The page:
West Monroe is locating unmarked graves at Hasley Cemetery
MONROE, La. (KNOE) - A University of Southern Mississippi geography professor and five students are helping the city of West Monroe locate unmarked graves at Hasley Cemetery.
They are also documenting each marked grave to create a detailed online database of the entire cemetery. The IT director for West Monroe, Don Dean said the cemetery functioned for local churches until it was gifted to the City of West Monroe in the early 1900′s.
“Part of the history we realized that there was 100 years or so where it was a cemetery but it didn’t belong to the city. So there’s probably a lot of history and a lot of stories out here we didn’t know about,” said Dean.
Dean said it was time to create a detailed database of the entire cemetery to provide families with information of their buried loved ones.
“It was just time to bring all the history forward and look towards the future so we can help out the family members from now on,” said Dean.
They want to find all unmarked graves, and locate all of the marked headstones with names and dates. Once they’re finished, you will be able to do an easy search online.
They can’t find unmarked graves without special technology. David Holt, a geography professor from the University of Southern Mississippi said they use ground penetrating radar to find them.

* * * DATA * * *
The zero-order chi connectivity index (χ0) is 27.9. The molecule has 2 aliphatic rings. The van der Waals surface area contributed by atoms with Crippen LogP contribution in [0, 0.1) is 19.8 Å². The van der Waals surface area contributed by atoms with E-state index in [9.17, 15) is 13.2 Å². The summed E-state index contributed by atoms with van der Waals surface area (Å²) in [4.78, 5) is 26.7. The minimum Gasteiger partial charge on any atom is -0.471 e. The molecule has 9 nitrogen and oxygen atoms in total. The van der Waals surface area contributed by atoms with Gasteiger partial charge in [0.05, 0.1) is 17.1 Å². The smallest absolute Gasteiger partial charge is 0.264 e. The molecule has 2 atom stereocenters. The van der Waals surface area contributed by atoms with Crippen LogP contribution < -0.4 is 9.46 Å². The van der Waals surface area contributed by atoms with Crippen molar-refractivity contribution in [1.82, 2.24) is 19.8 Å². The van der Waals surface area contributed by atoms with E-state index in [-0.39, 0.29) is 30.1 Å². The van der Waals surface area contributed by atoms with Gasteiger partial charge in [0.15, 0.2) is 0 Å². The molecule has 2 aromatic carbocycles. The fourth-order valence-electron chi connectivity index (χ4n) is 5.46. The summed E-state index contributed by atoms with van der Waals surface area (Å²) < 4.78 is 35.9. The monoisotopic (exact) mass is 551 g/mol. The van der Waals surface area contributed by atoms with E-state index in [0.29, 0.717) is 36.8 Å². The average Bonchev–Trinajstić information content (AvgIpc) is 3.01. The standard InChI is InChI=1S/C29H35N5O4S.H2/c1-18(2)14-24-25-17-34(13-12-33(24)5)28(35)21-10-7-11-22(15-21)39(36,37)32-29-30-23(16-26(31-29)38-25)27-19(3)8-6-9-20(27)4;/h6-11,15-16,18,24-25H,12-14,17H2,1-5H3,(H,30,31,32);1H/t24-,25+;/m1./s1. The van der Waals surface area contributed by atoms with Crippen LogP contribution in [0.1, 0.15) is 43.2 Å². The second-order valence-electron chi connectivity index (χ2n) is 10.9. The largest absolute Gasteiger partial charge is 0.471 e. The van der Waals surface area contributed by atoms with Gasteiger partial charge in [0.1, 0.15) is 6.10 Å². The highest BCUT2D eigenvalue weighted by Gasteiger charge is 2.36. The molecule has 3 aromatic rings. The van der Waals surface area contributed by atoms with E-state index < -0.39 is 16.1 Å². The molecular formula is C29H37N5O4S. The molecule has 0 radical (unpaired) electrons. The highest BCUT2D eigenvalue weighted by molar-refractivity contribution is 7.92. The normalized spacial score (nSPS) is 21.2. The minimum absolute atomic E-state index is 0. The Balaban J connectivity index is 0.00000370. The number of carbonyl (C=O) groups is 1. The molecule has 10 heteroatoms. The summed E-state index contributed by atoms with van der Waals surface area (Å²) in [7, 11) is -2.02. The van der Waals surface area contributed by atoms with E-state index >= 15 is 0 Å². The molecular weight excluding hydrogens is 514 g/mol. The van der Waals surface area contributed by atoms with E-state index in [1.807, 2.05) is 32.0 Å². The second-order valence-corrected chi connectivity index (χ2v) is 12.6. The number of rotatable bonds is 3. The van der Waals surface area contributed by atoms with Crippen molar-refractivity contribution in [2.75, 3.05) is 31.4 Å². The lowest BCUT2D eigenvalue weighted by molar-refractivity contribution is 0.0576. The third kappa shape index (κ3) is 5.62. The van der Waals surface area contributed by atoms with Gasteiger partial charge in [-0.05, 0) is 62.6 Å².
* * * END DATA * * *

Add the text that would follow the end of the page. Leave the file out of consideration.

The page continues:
“We are establishing a geographical information system which is spatial data control of every single plot that’s out here in the cemetery and then at the same time we are also running ground penetrating radar that will allow us to identify unmarked graves,” said Holt.
Holt said graves can be unmarked for a number of reasons.
“Funeral home markers can be misplaced, they’re typically metal and over time they can deteriorate or a headstone can get moved or the family just wasn’t able to get back to put a headstone,” said Holt.
One of the students from USM, Ian Stewart said uncovering history and old graves could bring a lot of comfort to families.
“It’s nice being able to give that service to somebody. I know that they way we bury our dead is very important to people of certain religions and certain cultures and its a huge aspect of our lives and if it can bring somebody comfort that’s nice,” said Stewart.
This project will take all summer to complete.
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